5# Gear Bags are available singly or in lots of 6. Calavera also sells a couple packages that include Gear Bags as well as hardware to attach a bracket dubbed a Gear Hitch to Festool MFT tables or just about any other flat surface.

The concept is simple: an offset aluminum bar (the Gear Hitch) is attached to the edge of an MFT. This in turn allows users to hang one or more Gear Bags to the Hitch using the bag’s carabiner (a slot in the bottom of the Hitch also permits Festool clamps to be hung from it). Since my primary use for the bags was to organize and transport fasteners and small parts in our trucks, I didn’t order the kit that included the Gear Hitch. I did however use the bags in my shop, hanging the bags on my primary work table, which is set up with numerous hooks and accessories. The bags worked well for keeping Dominoes, biscuits, screws and the like close at hand yet off the surface of the table and out of the path of projects. They worked so well in fact that I’ll likely be ordering another set, dedicating them specifically to shop work.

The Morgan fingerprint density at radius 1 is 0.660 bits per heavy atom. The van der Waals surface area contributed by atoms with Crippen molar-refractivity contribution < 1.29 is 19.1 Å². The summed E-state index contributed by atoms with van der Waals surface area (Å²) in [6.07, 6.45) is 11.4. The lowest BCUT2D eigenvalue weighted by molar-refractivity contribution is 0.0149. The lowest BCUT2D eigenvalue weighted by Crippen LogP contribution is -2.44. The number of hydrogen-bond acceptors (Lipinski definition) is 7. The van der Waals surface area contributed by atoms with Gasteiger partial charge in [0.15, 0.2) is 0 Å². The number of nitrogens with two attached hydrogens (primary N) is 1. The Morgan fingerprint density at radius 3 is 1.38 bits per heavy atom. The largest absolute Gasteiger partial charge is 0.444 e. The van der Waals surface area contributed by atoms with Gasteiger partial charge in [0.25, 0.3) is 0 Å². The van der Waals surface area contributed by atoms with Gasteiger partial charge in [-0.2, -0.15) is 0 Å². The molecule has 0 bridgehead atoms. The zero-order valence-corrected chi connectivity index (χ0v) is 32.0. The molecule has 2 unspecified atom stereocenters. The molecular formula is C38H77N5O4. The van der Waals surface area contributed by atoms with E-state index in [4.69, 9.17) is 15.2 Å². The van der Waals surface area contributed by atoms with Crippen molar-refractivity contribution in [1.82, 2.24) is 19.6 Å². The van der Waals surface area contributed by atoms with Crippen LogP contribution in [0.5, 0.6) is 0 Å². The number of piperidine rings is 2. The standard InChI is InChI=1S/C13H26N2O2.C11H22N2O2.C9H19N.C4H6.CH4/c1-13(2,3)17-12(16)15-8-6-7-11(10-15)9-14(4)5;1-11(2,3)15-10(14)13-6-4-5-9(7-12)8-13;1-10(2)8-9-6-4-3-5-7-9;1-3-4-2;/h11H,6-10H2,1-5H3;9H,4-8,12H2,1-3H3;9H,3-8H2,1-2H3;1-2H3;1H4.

All these features come at a cost, which warrants some discussion. I paid about $20 per bag plus a modest shipping fee. Is this expensive? I feel it’s all relative. Some may be put off by the price, as there are probably cheaper alternatives on the market (though these are undoubtedly unique). But it seems apparent these bags weren’t made to a specific price point, as evidenced by the quality of construction, attention to detail, and the fact they’re designed and manufactured in the USA. I see value in the product and don’t feel the price is unreasonable, especially since I’m optimistic I’ll get many years of service from them and they have already allowed me to purge a lot of those cheesy cardboard boxes in favor of something far more elegant and NOT just in my own shop!


6 Responses to “Calavera 5# Gear Bags”

  1. Kreg mcmahon

    They look nice, is it easy to reach in the bag and
    get stuff out ? And also to dump a handful of screws or dominion out also ??
    Where do you order
    them ?
    Thanks greg and nice video


  2. David Tuttle

    First love the video. Would a blister pack XL Dominos fit in one of those? they look a lot bigger than the VueTainers that I’ve been using for several years, but don’t fit neetly into the SysTote